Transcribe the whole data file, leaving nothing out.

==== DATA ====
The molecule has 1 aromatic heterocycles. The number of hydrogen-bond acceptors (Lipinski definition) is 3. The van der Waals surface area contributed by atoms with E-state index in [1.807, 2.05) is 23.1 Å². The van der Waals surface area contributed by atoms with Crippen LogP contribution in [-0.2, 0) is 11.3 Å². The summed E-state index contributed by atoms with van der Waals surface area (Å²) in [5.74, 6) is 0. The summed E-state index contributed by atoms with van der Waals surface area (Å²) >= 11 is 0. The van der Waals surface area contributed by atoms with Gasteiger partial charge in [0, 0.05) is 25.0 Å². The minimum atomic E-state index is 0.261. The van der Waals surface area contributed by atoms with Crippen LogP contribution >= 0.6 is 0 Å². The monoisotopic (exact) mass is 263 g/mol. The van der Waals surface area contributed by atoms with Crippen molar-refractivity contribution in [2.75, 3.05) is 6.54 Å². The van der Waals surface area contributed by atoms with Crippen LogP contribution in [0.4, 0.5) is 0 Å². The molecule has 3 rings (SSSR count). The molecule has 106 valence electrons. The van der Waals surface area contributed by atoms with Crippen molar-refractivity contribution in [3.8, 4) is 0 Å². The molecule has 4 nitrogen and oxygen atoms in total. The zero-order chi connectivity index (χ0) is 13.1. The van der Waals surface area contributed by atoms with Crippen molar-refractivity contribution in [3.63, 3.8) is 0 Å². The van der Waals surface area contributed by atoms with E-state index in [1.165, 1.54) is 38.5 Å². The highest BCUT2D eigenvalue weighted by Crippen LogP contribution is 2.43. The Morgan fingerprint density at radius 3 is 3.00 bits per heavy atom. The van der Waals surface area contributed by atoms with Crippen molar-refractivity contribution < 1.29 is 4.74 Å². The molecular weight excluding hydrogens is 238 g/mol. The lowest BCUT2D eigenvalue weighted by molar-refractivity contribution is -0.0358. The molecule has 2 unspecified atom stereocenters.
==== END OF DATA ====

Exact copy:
The molecule has 1 aromatic heterocycles. The number of hydrogen-bond acceptors (Lipinski definition) is 3. The van der Waals surface area contributed by atoms with E-state index in [1.807, 2.05) is 23.1 Å². The van der Waals surface area contributed by atoms with Crippen LogP contribution in [-0.2, 0) is 11.3 Å². The summed E-state index contributed by atoms with van der Waals surface area (Å²) in [5.74, 6) is 0. The summed E-state index contributed by atoms with van der Waals surface area (Å²) >= 11 is 0. The van der Waals surface area contributed by atoms with Gasteiger partial charge in [0, 0.05) is 25.0 Å². The minimum atomic E-state index is 0.261. The van der Waals surface area contributed by atoms with Crippen LogP contribution >= 0.6 is 0 Å². The monoisotopic (exact) mass is 263 g/mol. The van der Waals surface area contributed by atoms with Crippen molar-refractivity contribution in [2.75, 3.05) is 6.54 Å². The van der Waals surface area contributed by atoms with Crippen LogP contribution in [0.4, 0.5) is 0 Å². The molecule has 3 rings (SSSR count). The molecule has 106 valence electrons. The van der Waals surface area contributed by atoms with Crippen molar-refractivity contribution in [3.8, 4) is 0 Å². The molecule has 4 nitrogen and oxygen atoms in total. The zero-order chi connectivity index (χ0) is 13.1. The van der Waals surface area contributed by atoms with Crippen molar-refractivity contribution in [3.63, 3.8) is 0 Å². The van der Waals surface area contributed by atoms with E-state index in [1.165, 1.54) is 38.5 Å². The highest BCUT2D eigenvalue weighted by Crippen LogP contribution is 2.43. The Morgan fingerprint density at radius 3 is 3.00 bits per heavy atom. The van der Waals surface area contributed by atoms with Crippen molar-refractivity contribution < 1.29 is 4.74 Å². The molecular weight excluding hydrogens is 238 g/mol. The lowest BCUT2D eigenvalue weighted by molar-refractivity contribution is -0.0358. The molecule has 2 unspecified atom stereocenters.